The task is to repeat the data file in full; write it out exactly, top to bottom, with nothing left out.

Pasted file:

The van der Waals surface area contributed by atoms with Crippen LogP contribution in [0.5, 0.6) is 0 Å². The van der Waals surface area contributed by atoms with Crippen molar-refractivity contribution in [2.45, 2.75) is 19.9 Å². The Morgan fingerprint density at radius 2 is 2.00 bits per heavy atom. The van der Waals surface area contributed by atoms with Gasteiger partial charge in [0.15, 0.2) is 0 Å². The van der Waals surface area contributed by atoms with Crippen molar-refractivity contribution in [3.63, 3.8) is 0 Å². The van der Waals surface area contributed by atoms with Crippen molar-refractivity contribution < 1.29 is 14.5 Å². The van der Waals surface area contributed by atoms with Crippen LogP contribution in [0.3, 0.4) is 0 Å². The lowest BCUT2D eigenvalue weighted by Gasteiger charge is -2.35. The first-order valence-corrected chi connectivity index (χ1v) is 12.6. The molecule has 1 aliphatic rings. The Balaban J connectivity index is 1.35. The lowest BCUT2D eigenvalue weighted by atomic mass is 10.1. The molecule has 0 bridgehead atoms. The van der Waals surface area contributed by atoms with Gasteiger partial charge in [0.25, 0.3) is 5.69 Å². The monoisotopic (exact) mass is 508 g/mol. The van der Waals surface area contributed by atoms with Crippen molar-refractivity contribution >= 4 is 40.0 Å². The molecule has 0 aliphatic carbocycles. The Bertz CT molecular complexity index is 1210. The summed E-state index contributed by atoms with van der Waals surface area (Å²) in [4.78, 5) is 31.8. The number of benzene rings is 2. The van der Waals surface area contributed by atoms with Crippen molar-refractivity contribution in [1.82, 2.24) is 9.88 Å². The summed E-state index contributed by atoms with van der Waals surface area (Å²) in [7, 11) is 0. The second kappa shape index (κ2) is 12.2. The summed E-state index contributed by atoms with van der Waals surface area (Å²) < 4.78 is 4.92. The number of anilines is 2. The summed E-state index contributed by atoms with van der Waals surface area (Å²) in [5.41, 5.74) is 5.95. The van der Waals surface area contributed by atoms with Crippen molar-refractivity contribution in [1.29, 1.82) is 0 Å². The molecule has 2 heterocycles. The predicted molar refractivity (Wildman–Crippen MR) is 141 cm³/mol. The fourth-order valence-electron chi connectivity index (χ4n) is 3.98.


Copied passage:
The van der Waals surface area contributed by atoms with Crippen LogP contribution in [0.5, 0.6) is 0 Å². The van der Waals surface area contributed by atoms with Crippen molar-refractivity contribution in [2.45, 2.75) is 19.9 Å². The Morgan fingerprint density at radius 2 is 2.00 bits per heavy atom. The van der Waals surface area contributed by atoms with Gasteiger partial charge in [0.15, 0.2) is 0 Å². The van der Waals surface area contributed by atoms with Crippen molar-refractivity contribution in [3.63, 3.8) is 0 Å². The van der Waals surface area contributed by atoms with Crippen molar-refractivity contribution < 1.29 is 14.5 Å². The van der Waals surface area contributed by atoms with Crippen LogP contribution in [0.3, 0.4) is 0 Å². The lowest BCUT2D eigenvalue weighted by Gasteiger charge is -2.35. The first-order valence-corrected chi connectivity index (χ1v) is 12.6. The molecule has 1 aliphatic rings. The Balaban J connectivity index is 1.35. The lowest BCUT2D eigenvalue weighted by atomic mass is 10.1. The molecule has 0 bridgehead atoms. The van der Waals surface area contributed by atoms with Gasteiger partial charge in [0.25, 0.3) is 5.69 Å². The monoisotopic (exact) mass is 508 g/mol. The van der Waals surface area contributed by atoms with Crippen molar-refractivity contribution >= 4 is 40.0 Å². The molecule has 0 aliphatic carbocycles. The Bertz CT molecular complexity index is 1210. The summed E-state index contributed by atoms with van der Waals surface area (Å²) in [4.78, 5) is 31.8. The number of benzene rings is 2. The van der Waals surface area contributed by atoms with Crippen molar-refractivity contribution in [1.82, 2.24) is 9.88 Å². The summed E-state index contributed by atoms with van der Waals surface area (Å²) in [7, 11) is 0. The second kappa shape index (κ2) is 12.2. The summed E-state index contributed by atoms with van der Waals surface area (Å²) < 4.78 is 4.92. The number of anilines is 2. The summed E-state index contributed by atoms with van der Waals surface area (Å²) in [5.41, 5.74) is 5.95. The van der Waals surface area contributed by atoms with Crippen molar-refractivity contribution in [1.29, 1.82) is 0 Å². The molecule has 2 heterocycles. The predicted molar refractivity (Wildman–Crippen MR) is 141 cm³/mol. The fourth-order valence-electron chi connectivity index (χ4n) is 3.98.